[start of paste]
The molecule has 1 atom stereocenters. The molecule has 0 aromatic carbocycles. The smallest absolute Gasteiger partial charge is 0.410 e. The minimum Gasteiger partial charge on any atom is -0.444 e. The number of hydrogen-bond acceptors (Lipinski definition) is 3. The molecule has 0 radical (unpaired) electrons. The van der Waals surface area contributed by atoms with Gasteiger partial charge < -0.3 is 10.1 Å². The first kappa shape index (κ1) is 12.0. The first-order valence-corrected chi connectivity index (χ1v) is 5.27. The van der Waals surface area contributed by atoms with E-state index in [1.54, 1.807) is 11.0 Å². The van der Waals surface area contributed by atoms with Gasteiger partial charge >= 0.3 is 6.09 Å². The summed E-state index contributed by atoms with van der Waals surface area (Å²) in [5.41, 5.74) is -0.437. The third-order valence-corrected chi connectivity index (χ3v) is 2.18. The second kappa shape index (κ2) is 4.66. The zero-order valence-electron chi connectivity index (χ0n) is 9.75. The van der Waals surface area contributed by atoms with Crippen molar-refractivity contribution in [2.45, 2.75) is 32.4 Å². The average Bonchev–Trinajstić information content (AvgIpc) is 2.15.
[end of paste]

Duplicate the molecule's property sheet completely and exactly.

The molecule has 1 atom stereocenters. The molecule has 0 aromatic carbocycles. The smallest absolute Gasteiger partial charge is 0.410 e. The minimum Gasteiger partial charge on any atom is -0.444 e. The number of hydrogen-bond acceptors (Lipinski definition) is 3. The molecule has 0 radical (unpaired) electrons. The van der Waals surface area contributed by atoms with Gasteiger partial charge < -0.3 is 10.1 Å². The first kappa shape index (κ1) is 12.0. The first-order valence-corrected chi connectivity index (χ1v) is 5.27. The van der Waals surface area contributed by atoms with E-state index in [1.54, 1.807) is 11.0 Å². The van der Waals surface area contributed by atoms with Gasteiger partial charge >= 0.3 is 6.09 Å². The summed E-state index contributed by atoms with van der Waals surface area (Å²) in [5.41, 5.74) is -0.437. The third-order valence-corrected chi connectivity index (χ3v) is 2.18. The second kappa shape index (κ2) is 4.66. The zero-order valence-electron chi connectivity index (χ0n) is 9.75. The van der Waals surface area contributed by atoms with Crippen molar-refractivity contribution in [2.45, 2.75) is 32.4 Å². The average Bonchev–Trinajstić information content (AvgIpc) is 2.15.